Cyclamen Coum Tilebarn Elizabeth, with its silver leaf I understand it is one of the last Coums to flower in the season.  With its beautiful bicolour flowers, this is definitely one for my 'show shelf'

This coum is probably an anomaly, as the flowers appear larger and on close inspection there is some fasciation with more than the usual number of petals apparently per bloom.....

A Cyclamen Coum Pewter group- mid pink colour blooms, but with a little shading

Cyclamen coum  with pale pink flowers, with silver leaves with a green marking in the centre

Cyclamen coum pewter group with pale pink flowers

Cyclamen coum Maurice Dryden which has a pewter leaf with green edge, and a white to pale pink flower with pink 'lips'  so it is 'Blush'

And now for the Hederifoliums which will flower in the autumn, and all of these are very hardy.  For  a year or two they may be potted up and displayed on my shelf or brought into the conservatory to enjoy.

 Cyclamen Hederifolium with Silver arrow head shaped leaves

 Cyclamen Hed. Silver Shield

 Cyclamen hederifolium, Silver Leafed form

Cyclamen hederifolium arrow or almost sword shaped silver leaves with green margins.

I only grew to be interested and indeed aware of silver leaves on the Cyclamens when a few of my seeds collected from friends gardens germinated.  What is nice about germinating and growing on such special beautities is that I was able to share them with two other friends.  Over the winter the low winter light and sunshine have made the 'darker corner' of the garden rather pretty:

From home germinated seed now lying in a darker corner of the garden, covered with slowly degrading evergreen oak leaves.

Date and Walnut Cake

On Saturday I baked  Date and Walnut Cake, a version of which I devised for the schedule for my first gardening club.  When I moved and joined another gardening club this was added to their schedule under the heading:  'Baked by a Gent'.  Baked several times over a month fefore the competition, and members told me just how much they loved this recipe, and that is was already a firm family favourite.  The chaps really were very keen, and knowing that there would be none of the usual lady members who had years of experience to worry about, threw themselves into the challenge.  My current gardening club is strictly Plants but I think I shall bake this for one of the get togethers that require refreshments...it is so very easy!

I had not baked this Date and Walnut Cake for years.  Other Date and Walnut tray bakes exist on this blog, but I wanted to bake something that was easy enough to carry at the bottom of my bag.  The original with a few tweeks, such as roasting of the walnuts and addition of my signature spice, is really the best of all.

Yesterday I was being treated by gardening friends to a day out: visiting another 'Garden Great'.....more about this to follow on the next post.  Of course, I love to take something as a 'Thank you and  shall we share'.

I like to bake this in a '2lb Loaf Tin'....strange that we have had grams yet baking tins are still measured this way, and always line my tins with baking parchment for cakes.  Preheat the oven  to 160 C, and reduce this to 150 C after ten minutes, for an electric fan oven.

200g Dates chopped, the hard dried ones for baking
1 tsp bicarbonate of soda
1 pinch of salt
280ml boiling water

Put all of these in a bowl, and continue to prepare the rest of the ingredients as this stand cooling

60g walnuts kernels...which are gently roasted, at about 150 c for 5-7 minutes, chop coarsely when cool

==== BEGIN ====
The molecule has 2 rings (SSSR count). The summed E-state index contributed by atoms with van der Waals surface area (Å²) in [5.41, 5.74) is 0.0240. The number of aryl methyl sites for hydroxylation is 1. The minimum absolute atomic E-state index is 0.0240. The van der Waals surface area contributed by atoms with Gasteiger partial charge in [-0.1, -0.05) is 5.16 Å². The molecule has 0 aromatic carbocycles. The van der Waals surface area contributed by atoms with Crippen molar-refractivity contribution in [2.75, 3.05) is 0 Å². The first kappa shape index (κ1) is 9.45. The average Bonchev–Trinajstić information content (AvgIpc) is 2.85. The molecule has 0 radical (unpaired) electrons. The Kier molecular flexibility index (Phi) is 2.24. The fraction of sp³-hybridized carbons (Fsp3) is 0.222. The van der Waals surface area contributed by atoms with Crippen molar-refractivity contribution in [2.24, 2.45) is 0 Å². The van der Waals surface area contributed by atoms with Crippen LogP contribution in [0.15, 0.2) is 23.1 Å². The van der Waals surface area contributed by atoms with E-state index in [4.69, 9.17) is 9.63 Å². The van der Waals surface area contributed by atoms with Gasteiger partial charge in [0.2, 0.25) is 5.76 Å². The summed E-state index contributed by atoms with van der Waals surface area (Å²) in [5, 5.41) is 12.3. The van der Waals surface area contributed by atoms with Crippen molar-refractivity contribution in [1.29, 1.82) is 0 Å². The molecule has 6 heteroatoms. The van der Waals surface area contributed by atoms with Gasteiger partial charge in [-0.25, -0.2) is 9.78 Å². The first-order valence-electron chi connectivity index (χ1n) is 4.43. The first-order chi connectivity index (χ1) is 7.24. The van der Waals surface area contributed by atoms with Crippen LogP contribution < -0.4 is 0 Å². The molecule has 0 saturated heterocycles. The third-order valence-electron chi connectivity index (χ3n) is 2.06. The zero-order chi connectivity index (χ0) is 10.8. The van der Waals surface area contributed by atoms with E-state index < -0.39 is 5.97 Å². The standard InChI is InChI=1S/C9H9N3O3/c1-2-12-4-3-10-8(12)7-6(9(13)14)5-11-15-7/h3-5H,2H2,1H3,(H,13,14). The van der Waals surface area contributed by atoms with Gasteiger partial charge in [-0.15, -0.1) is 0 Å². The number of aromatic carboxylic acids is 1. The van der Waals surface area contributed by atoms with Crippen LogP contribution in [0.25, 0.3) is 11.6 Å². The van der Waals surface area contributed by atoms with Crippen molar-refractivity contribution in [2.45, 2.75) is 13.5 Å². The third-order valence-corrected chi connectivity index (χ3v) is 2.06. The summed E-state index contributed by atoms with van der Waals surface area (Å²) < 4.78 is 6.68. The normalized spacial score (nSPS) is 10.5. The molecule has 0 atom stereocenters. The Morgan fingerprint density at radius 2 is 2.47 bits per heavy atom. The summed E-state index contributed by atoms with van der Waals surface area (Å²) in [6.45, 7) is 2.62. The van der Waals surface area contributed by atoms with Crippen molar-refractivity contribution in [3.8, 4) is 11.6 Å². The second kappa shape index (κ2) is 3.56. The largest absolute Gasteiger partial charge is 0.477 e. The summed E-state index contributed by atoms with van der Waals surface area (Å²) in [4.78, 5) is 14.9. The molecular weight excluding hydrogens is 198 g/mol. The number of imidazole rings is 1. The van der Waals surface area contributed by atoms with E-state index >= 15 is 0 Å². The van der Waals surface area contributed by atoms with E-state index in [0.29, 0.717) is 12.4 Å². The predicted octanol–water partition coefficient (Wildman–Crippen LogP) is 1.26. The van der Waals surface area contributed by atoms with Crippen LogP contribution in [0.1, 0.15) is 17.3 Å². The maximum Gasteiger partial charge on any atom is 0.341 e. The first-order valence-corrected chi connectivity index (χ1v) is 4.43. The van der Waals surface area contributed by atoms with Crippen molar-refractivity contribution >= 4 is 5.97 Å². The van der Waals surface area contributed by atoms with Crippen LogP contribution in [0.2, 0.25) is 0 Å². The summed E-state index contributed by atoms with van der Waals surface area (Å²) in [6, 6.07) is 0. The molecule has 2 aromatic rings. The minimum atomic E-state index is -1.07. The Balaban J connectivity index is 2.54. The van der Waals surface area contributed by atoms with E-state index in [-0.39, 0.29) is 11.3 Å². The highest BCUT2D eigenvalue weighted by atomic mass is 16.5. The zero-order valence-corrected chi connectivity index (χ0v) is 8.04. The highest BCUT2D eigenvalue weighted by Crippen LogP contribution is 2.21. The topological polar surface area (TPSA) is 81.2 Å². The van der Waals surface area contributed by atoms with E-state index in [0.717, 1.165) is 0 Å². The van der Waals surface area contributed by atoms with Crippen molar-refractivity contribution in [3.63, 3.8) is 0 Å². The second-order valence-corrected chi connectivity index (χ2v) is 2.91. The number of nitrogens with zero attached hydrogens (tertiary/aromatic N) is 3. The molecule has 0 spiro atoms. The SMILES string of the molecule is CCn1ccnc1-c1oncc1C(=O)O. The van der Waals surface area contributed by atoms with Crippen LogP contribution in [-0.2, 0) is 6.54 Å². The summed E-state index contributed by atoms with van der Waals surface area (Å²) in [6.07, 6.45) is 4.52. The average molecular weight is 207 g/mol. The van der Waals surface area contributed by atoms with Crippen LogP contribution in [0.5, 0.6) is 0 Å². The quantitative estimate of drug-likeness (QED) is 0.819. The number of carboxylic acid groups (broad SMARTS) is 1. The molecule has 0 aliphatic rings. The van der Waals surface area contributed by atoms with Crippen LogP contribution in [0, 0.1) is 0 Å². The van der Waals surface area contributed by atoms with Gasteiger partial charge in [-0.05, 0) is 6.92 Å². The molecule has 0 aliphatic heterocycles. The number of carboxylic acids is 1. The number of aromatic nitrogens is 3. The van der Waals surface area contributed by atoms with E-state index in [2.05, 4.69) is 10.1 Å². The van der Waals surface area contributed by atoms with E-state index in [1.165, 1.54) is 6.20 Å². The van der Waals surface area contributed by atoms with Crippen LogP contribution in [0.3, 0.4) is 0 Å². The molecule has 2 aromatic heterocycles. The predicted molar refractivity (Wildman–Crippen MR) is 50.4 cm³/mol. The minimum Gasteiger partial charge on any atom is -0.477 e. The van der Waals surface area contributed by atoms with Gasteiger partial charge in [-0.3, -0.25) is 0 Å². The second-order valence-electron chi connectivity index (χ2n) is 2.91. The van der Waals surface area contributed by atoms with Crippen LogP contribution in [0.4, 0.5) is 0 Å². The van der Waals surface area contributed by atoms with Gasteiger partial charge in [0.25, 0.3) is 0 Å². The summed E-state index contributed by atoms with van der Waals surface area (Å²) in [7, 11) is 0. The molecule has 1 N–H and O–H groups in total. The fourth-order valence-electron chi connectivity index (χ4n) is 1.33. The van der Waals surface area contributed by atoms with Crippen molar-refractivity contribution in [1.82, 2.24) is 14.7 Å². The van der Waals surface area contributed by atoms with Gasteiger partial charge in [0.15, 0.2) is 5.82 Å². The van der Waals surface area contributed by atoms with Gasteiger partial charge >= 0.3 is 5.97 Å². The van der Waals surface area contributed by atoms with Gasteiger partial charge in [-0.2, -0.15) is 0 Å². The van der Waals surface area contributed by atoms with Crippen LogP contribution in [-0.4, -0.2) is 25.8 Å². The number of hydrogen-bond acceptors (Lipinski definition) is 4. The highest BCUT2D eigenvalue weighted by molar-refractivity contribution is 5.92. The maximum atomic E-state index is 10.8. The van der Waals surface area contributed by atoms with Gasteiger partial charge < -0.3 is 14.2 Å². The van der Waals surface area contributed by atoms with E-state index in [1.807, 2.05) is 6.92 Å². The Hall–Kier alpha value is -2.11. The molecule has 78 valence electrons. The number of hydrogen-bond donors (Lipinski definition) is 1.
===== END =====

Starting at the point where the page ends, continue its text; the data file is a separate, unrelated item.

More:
250g self raising flower    flour, sifted with
1 tsp ground Mace
110g butter, I use goat's butter, but cow's butter will do fine

Rub the fat into the flour/spice to fine breadcrumbs, then stir in the chopped walnuts

110g light Muscovado sugar...only the best such as Billington's should be sifted over the flour butter mixture, to ensure there are no lumps, and this also helps distribute the sugar evenly when it is folded in now.

To the above, fold in the cooled to around 35 C Dates and Water, and

1 Large Egg

Carefully move to your lined tin, and sprinkle the top liberally with Demerara Sugar

Bake in the oven, watching carefully for around 1 Hr  15 Minutes. It should not catch so cover with baking parchment if necessary.

Leave to cool in the tin for about 15 minutes, then remove but keep the paper on to continue cooling on a rack.  Remove paper only when completely cold.  Wrap in foil for transporting or freezing.

We all loved the cake, and I was impressed that John asked which spice was in the cake as he could not exactly work it out.  I was also flattered when he asked for the recipe, so here it is....enjoy!

After coffee and cake, John and his lovely two dogs lead us out to look at some of the many beauties in the garden.  I had visited previously in June of 2015, and as I love gardens in Spring really enjoyed seeing John's garden at this time of the year.

Friday, 15 February 2019

Warm and Sunny Weather

Its been warm and sunny, and almost like a Summer's day, except the day is not as long, and the sun is lower in the sky.  Bees and bumblebees have been visiting the crocuses, and other spring flowers.  We have been sitting out in the garden for our morning coffee stop.

Whilst we are enjoying rather unseasonable weather, and we ought really to have a little more cold weather and rain to ensure the ground is well soaked, over in America where a blogging and gardening friend lives, they are battling with snow piled high.

With a new garden and some plants only in their first true season it is wonderful to watch for the first signs of growth brought on by the few recent warm days and glorious sunshine.  There have been jobs too such as pruning and feeding rose bushes, and today a severe cutting back and thinning of the winter flowering jasmine. 

Corydalis Malkensis

 Crocus fuscotinctus

 Crocus sieberi firefly

 Cyclamen coum

 Primula name unknown with strong red flowers

Crocus minimus Spring Beauty

Another 'triumph' has been the planting out and potting up of Tulipa Sprengeri 'Trotter's Form'.  I was given some seed when visiting Hunningham Garden with friends back in 2016, and it was my first gardening task when we moved in, and the seedlings germinated in 2017, so this is their third spring.  I saw the leaves emerging, so gently got them into the garden, and planted up eight pots with five to six bulbs in each pot.  Maybe I shall have a corner like this one below in a couple of years?